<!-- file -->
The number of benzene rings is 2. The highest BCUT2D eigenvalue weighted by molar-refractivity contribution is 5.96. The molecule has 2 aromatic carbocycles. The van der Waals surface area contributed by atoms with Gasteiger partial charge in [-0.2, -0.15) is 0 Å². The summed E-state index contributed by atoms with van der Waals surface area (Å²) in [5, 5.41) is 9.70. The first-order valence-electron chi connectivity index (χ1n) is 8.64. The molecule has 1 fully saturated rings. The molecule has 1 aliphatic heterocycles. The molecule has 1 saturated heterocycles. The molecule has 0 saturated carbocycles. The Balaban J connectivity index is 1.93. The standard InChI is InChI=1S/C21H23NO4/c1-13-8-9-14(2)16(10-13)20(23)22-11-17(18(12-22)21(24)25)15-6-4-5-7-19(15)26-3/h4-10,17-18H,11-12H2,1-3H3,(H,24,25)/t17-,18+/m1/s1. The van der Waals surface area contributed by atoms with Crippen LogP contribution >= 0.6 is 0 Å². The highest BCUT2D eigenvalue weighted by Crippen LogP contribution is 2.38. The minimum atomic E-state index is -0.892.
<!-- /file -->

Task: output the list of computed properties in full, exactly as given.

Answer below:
The number of benzene rings is 2. The highest BCUT2D eigenvalue weighted by molar-refractivity contribution is 5.96. The molecule has 2 aromatic carbocycles. The van der Waals surface area contributed by atoms with Gasteiger partial charge in [-0.2, -0.15) is 0 Å². The summed E-state index contributed by atoms with van der Waals surface area (Å²) in [5, 5.41) is 9.70. The first-order valence-electron chi connectivity index (χ1n) is 8.64. The molecule has 1 fully saturated rings. The molecule has 1 aliphatic heterocycles. The molecule has 1 saturated heterocycles. The molecule has 0 saturated carbocycles. The Balaban J connectivity index is 1.93. The standard InChI is InChI=1S/C21H23NO4/c1-13-8-9-14(2)16(10-13)20(23)22-11-17(18(12-22)21(24)25)15-6-4-5-7-19(15)26-3/h4-10,17-18H,11-12H2,1-3H3,(H,24,25)/t17-,18+/m1/s1. The van der Waals surface area contributed by atoms with Crippen LogP contribution >= 0.6 is 0 Å². The highest BCUT2D eigenvalue weighted by Crippen LogP contribution is 2.38. The minimum atomic E-state index is -0.892.